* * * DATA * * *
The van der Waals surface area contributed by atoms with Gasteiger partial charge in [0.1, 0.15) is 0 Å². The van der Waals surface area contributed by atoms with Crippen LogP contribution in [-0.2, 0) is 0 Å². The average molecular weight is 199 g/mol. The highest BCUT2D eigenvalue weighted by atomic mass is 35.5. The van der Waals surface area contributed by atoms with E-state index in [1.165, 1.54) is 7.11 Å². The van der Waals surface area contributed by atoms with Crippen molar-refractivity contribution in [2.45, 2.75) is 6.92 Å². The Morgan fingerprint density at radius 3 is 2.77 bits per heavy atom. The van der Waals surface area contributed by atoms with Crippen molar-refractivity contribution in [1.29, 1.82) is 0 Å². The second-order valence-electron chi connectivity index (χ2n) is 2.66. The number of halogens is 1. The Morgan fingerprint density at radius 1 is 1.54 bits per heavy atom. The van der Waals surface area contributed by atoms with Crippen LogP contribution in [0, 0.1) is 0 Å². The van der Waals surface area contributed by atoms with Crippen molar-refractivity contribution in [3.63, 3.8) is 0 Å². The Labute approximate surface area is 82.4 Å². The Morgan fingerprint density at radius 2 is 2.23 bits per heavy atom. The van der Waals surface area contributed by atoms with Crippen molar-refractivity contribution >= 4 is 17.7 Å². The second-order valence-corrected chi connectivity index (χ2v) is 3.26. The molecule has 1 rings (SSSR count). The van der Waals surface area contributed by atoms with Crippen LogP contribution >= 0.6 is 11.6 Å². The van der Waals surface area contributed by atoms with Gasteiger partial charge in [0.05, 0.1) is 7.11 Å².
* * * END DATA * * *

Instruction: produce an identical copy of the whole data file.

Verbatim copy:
The van der Waals surface area contributed by atoms with Gasteiger partial charge in [0.1, 0.15) is 0 Å². The van der Waals surface area contributed by atoms with Crippen LogP contribution in [-0.2, 0) is 0 Å². The average molecular weight is 199 g/mol. The highest BCUT2D eigenvalue weighted by atomic mass is 35.5. The van der Waals surface area contributed by atoms with E-state index in [1.165, 1.54) is 7.11 Å². The van der Waals surface area contributed by atoms with Crippen molar-refractivity contribution in [2.45, 2.75) is 6.92 Å². The Morgan fingerprint density at radius 3 is 2.77 bits per heavy atom. The van der Waals surface area contributed by atoms with Crippen molar-refractivity contribution in [1.29, 1.82) is 0 Å². The second-order valence-electron chi connectivity index (χ2n) is 2.66. The number of halogens is 1. The Morgan fingerprint density at radius 1 is 1.54 bits per heavy atom. The van der Waals surface area contributed by atoms with Crippen LogP contribution in [0, 0.1) is 0 Å². The van der Waals surface area contributed by atoms with Crippen molar-refractivity contribution in [3.63, 3.8) is 0 Å². The Labute approximate surface area is 82.4 Å². The Morgan fingerprint density at radius 2 is 2.23 bits per heavy atom. The van der Waals surface area contributed by atoms with Crippen molar-refractivity contribution >= 4 is 17.7 Å². The second-order valence-corrected chi connectivity index (χ2v) is 3.26. The molecule has 1 rings (SSSR count). The van der Waals surface area contributed by atoms with Crippen LogP contribution >= 0.6 is 11.6 Å². The van der Waals surface area contributed by atoms with Gasteiger partial charge in [0.05, 0.1) is 7.11 Å².